An MHK says owners of rundown buildings should pay rates.

Jason Moorhouse is putting forward a motion to Tynwald to make owners pay higher rates on properties that are ‘uninhabitable’.

He is suggesting an increase of 20% ‘compounded’ to try to encourage homeowners of dilapidated houses to renovate.

This means that potentially, those who own uninhabitable properties could pay more rates than those who own properties in good condition.

Mr Moorhouse said: ‘It’s not a common problem in Arbory, Castletown and Malew, but it’s an ongoing one. It’s one I’m probably contacted about at least every four or five weeks.

‘It’s made especially frustrating if you’ve got an empty house or other building that is looking unattractive and potentially dangerous and the owners ask for their rates to be removed.’


Examples of such buildings are the abandoned buildings on Finch Road and Well Road Hill, in Douglas, which have had multiple applications approved or rejected since 2006 but all permitted planning suggestions have expired.

Plans by property developer Dandara, first approved for the site, 38-40b Finch Road and 19-21 Well Road Hill, in 2008, sought an office building and cafe.

A changed application in 2011 removed the cafe element.

Despite renewing the application for another four years in 2015, this period has now expired meaning there appears to be no plans currently active.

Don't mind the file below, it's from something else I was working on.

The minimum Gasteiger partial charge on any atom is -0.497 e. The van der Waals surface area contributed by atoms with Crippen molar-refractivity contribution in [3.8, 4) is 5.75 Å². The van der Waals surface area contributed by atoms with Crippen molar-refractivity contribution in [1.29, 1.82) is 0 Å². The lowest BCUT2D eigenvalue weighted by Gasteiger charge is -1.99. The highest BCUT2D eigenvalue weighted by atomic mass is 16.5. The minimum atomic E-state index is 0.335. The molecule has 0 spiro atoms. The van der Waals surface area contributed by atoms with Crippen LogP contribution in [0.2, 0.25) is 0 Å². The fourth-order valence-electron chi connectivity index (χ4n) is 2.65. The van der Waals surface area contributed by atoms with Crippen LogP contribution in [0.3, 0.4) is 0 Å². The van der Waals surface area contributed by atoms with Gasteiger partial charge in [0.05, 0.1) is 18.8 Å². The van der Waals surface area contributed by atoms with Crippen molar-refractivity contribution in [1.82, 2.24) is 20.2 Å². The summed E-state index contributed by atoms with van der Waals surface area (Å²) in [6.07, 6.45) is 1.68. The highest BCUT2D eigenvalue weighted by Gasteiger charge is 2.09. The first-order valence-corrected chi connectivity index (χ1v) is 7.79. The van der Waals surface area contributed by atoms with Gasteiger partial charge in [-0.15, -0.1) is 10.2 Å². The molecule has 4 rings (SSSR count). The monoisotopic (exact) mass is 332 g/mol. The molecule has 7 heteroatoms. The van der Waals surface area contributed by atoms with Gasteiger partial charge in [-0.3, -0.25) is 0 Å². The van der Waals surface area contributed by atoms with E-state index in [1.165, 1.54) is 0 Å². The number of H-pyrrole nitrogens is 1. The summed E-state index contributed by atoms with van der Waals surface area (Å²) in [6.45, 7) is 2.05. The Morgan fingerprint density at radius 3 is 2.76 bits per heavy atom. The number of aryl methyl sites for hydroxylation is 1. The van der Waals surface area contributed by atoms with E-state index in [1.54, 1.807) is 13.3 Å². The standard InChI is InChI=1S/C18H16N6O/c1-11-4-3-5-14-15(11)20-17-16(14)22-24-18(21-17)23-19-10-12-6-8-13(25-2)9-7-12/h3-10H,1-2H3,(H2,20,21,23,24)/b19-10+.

Mr Moorhouse says there are 6,000 empty properties in the island and this motion would be a ‘doable’ solution.

He continued: ‘I thought as a starter this motion has a lot of positives and it’ll be interesting how the Council of Ministers respond in terms of how we tweak this and take it forward or can we take it forward as it is.

‘The commissioners are kind of despairing to do all the work and then the letter from the Treasury comes up saying that, from April 1, this owner will no longer be paying rates, and it comes down to basically because they can’t actually live in that house, it’s not habitable.

‘If I’ve got someone complaining about a building, and at the same time the buildings’ owners are just saying “well, we’re maintaining it safely”, but they’re not contributing to the community with the rates payments, something is wrong that needs to be looked at.’

Mr Moorhouse hopes that this move will motivate the homeowners to take action in making these houses habitable again.

He said: ‘All this can do is give those owners, or whoever’s owning the land, that notion to actually do something.

‘At the moment with the rising house prices, you’ve got a situation where the longer you actually hold on to that property, the greater the returns you get.

‘Even though it may be crumbling and rundown and unattractive, as a base value, that’s going to be going up.’